Starry Stonewort - Nitellopsis obtusa
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Nitellopsis obtusa is not known to occur in Montana, but is a spreading invasive (exotic) algae in the U.S. The purpose of this profile is to provide awareness and education.
In the U.S. it has become established in the northern Midwest and Northeast (Kipp et al. 2018). In Canada, it occurs in Ontario (Kipp et al. 2018).
An aquatic, filamentous algal that can be 2 meters long (tall) with a main stem that can be 80 cm long. When growing plants are light-green in color (Kipp et al. 2018). Stems have long branches that are variable in length and arranged in whorls. Branches grow at acute angles from the stem. Bulbils are creamy-white in color and occur at nodes and where the main stem and substrate interface. Rhizoids (root-like structures) are star-shaped.
Between nodes, cells are often a few centimeters long (Kipp et al. 2018). Most stem and branch cells are about 1mm wide.
Species of Chara (musk-grass), Nitella (brittlewort), and other Nitellopsis can look similar. Nitellopsis obtusa lacks a garlic-odor and has irregular branching, star-shaped rhizoids, and orange-color oocytes.
Starry Stonewort is native to Eurasia, from the west coast of Europe to Japan (Kipp et al. 2018) where it is considered rare. A specimen documents its occurrence in Quebec, Canada around 1974 (Karol and Sleith 2017). In the U.S. it was first documented from New York in 1978 (Karol and Sleith 2017).
Starry stonewort occurs at depths ranging from 1 to 5 meters in relatively protected areas with slow flow (3-11 centimeters per second) (Kipp et al. 2018). It can grow in freshwater or brackish water with salinity up to 5%; however, it can tolerate salinity fluctuations of up to 17% for about one week (Kipp et al. 2018). It has occasionally been found in deep, slow moving water where other plants are scarce, such as around docks and marinas (Kipp et al. 2018). It colonizes soft substrates (silt, sand, and fine detritus) where light transmittance ranges from 1% to 50% (Kipp et al. 2018). It has been found in water temperatures ranging from 0 to 24 degrees Celsius, and experiences suppressed growth at 30 degrees Celsius (Kipp et al. 2018).
In its native habitat, it occurs in deeper habitats (3-8 meters) with low light transmittance, and water with relatively high calcium and phosphorus content, and where other stoneworts occur less frequently (Kipp et al. 2018).
Starry stonewort becomes more prevalent at a time when most other algae and aquatic plants are declining, which makes it compete well in North America (Kipp et al. 2018). In the St. Clair-Detroit River system in Michigan, it appears in July, reaches its highest biomass levels by September, and gradually declines to decomposition by March (Kipp et al. 2018). It develops dense mats (called pillows) on the substrate of the waterbody. This dense mat becomes a benthic barrier that accumulates phytotoxins that can cause redox conditions. The mat also reduces vegetative biomass and may displace fish, clams, and/or other invertebrates (Kipp et al. 2018). In the Midwest, bass and sunfish which spawn in dense mats of native Chara algae did not spawn in dense mats of Nitellopsis obtusa (Kipp et al. 2018).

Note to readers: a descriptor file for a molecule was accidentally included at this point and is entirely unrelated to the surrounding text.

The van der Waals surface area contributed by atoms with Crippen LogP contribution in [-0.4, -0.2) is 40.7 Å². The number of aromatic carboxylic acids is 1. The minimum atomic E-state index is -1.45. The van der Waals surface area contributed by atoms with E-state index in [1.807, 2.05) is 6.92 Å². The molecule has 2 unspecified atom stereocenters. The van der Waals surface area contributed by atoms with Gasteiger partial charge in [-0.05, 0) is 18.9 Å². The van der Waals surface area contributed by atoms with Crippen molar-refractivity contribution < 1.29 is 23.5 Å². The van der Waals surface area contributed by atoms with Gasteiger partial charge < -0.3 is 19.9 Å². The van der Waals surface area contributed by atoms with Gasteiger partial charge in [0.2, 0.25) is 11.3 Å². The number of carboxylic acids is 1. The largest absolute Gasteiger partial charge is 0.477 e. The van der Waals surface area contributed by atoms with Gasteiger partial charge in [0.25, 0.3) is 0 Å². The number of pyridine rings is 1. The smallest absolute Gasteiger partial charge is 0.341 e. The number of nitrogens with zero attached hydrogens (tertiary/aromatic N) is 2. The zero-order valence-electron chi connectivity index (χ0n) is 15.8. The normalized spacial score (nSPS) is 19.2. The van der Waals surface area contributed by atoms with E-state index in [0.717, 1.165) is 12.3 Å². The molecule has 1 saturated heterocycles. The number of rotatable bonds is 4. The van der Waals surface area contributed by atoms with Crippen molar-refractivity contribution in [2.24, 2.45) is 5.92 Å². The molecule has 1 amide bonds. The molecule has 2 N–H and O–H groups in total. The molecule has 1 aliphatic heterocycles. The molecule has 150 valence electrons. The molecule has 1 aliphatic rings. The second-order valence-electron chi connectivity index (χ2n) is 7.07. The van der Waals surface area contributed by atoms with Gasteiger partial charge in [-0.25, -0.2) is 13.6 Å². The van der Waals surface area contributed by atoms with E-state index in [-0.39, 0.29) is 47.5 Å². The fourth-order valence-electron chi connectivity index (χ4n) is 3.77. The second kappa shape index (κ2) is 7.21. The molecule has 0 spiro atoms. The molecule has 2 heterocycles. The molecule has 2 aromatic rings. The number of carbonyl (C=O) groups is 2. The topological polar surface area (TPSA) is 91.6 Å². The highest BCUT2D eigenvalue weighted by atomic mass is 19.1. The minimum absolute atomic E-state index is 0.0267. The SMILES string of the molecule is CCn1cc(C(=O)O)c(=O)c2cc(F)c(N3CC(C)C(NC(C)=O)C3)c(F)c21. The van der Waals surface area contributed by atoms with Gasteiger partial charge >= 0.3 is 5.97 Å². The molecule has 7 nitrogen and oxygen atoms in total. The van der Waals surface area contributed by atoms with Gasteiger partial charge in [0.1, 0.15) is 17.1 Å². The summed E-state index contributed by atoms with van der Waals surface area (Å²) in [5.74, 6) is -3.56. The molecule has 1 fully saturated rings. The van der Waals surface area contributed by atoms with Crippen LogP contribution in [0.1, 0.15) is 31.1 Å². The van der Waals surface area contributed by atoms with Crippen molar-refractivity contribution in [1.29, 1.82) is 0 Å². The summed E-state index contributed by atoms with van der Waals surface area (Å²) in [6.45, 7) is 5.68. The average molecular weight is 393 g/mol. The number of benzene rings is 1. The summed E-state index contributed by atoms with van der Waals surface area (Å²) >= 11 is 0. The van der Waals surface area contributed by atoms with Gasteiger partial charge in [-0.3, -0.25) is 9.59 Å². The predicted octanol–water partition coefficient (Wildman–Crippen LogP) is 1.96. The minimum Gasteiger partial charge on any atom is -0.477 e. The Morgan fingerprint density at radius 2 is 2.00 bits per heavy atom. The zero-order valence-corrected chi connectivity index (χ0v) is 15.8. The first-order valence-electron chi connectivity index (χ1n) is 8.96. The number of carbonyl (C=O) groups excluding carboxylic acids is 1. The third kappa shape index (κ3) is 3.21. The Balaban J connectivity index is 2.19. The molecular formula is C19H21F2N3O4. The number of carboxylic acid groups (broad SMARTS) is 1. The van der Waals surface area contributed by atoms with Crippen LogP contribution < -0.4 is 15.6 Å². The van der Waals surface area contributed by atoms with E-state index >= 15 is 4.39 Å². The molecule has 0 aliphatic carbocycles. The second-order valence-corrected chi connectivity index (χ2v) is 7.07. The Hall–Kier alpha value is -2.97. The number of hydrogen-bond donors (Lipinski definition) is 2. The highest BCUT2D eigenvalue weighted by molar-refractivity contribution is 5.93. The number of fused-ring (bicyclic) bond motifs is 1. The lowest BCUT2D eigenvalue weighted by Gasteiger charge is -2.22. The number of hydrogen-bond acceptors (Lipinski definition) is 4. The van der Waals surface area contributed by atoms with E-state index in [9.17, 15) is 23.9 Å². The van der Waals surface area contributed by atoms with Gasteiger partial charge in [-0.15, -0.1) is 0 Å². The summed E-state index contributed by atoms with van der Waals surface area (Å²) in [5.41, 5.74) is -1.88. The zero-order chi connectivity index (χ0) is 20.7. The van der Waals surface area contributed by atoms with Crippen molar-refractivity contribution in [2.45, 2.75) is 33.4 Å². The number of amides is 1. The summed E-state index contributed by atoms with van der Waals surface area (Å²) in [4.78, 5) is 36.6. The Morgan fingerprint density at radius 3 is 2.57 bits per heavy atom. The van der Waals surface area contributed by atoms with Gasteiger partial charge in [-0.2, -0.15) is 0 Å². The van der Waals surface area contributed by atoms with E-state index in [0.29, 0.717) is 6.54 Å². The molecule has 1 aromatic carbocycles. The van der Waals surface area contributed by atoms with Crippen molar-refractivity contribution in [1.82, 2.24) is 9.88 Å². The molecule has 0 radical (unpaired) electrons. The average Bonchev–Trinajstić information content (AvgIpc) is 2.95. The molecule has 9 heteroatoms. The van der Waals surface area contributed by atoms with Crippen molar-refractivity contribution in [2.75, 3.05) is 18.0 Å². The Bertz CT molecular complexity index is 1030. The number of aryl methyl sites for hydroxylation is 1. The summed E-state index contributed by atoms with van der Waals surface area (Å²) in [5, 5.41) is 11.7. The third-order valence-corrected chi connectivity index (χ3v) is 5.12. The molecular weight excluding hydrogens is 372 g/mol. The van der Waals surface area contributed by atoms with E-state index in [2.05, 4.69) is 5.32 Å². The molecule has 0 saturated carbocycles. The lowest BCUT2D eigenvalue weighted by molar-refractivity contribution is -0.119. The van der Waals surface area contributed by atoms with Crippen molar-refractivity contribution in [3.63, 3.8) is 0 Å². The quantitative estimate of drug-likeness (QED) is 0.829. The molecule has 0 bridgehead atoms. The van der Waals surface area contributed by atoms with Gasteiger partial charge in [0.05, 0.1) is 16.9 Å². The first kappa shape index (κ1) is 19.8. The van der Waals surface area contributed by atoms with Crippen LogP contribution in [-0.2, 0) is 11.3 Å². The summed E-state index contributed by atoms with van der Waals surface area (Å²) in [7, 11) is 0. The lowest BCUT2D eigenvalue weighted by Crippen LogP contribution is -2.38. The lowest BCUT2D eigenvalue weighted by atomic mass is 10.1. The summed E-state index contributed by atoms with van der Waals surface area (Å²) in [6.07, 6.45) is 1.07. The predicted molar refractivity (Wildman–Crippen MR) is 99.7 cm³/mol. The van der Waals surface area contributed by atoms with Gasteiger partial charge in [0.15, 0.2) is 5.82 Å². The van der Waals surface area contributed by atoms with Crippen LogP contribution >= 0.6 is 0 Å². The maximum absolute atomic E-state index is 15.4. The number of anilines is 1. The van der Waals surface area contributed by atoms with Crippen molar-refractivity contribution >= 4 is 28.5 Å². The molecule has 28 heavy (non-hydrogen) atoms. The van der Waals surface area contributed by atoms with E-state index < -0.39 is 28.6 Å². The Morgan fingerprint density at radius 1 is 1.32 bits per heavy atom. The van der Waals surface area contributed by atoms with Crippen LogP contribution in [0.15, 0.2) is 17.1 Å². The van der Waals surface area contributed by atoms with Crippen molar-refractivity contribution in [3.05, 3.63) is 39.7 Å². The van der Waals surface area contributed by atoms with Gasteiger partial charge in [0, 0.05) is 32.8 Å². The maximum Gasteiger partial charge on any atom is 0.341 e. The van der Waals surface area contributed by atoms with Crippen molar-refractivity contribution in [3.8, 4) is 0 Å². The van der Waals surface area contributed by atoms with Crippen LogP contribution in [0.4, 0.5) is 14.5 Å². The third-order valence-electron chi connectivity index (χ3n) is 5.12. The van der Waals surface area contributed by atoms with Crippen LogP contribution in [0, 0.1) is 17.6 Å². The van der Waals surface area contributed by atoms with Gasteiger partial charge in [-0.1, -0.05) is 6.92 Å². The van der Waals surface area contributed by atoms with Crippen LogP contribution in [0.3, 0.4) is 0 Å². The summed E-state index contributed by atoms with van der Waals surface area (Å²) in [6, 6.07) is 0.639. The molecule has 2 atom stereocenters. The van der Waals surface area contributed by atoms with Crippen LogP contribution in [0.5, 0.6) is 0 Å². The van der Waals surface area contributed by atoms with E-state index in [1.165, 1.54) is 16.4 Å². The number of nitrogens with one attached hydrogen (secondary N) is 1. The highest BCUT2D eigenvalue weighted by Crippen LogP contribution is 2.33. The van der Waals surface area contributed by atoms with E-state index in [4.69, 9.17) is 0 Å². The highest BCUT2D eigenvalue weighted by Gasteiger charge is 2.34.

The oocytes easily attach to the fur of mammals and the feathers of birds, helping the algae to disperse (Kipp et al. 2018). The algae also spreads by fragmentation (Kipp et al. 2018).
Nitellopsis obtusa has also been associated with occurrences of zebra mussels (Dreissena polymorpha).
Male and female plants are separate (dioecious) (Kipp et al. 2018). In the upper nodes of branchlets, female oogonia develop between bracts. Oocytes are orange to red. Plants can develop calcified, spiral-shaped fructifications (gyrogonites).
It is thought that starry stonewort was introduced into the Great Lakes in ballast water (Kipp et al. 2018). This alga is a relatively new invasion, and its ecology, biology, and impacts to the environment and economy are only beginning to be studied. A large investment is being made to manage and control invasions of starry stonewort, in order to maintain recreational fishing and swimming areas (Kipp et al. 2018). The filamentous algae can entangle swimmers, are potentially damaging to boats, and are aesthetically displeasing when they wash up on the lake shores and beaches (“scum").
It is difficult to mechanically remove because it produces lots of biomass (Kipp et al. 2018). It is a strong competitor that disperses and re-establishes easily.
It is very sensitive to algaecides that contain copper and endothall based compounds (Kipp et al. 2018).
No known biological control methods have been developed (Kipp et al. 2018).Contact information for Aquatic Invasive Species personnel:Montana Fish, Wildlife, and Parks Aquatic Invasive Species staff.Montana Department of Natural Resources and Conservation's Aquatic Invasive Species Grant Program.Montana Invasive Species Council (MISC).Upper Columbia Conservation Commission (UC3).
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- Karol, K. and R. Sleith. 2017. Discovery of the oldest record of Nitellopsis obtusa (Charophyceae, Charophyta) in North America. Journal of Phycology.
- Kipp, R., M McCarthy, A. Fusaro, and I. Pfingsten. 2018. Nitellopsis obtuse (Desvaux in Loiseleur) J. Groves (1919). U.S. Geological Survey, Non indigenous Aquatic Species Database, Gainesville, Florida, and NOAA Great Lakes Aquatic Nonindigeous species Information System, Ann Arbor, Michigan.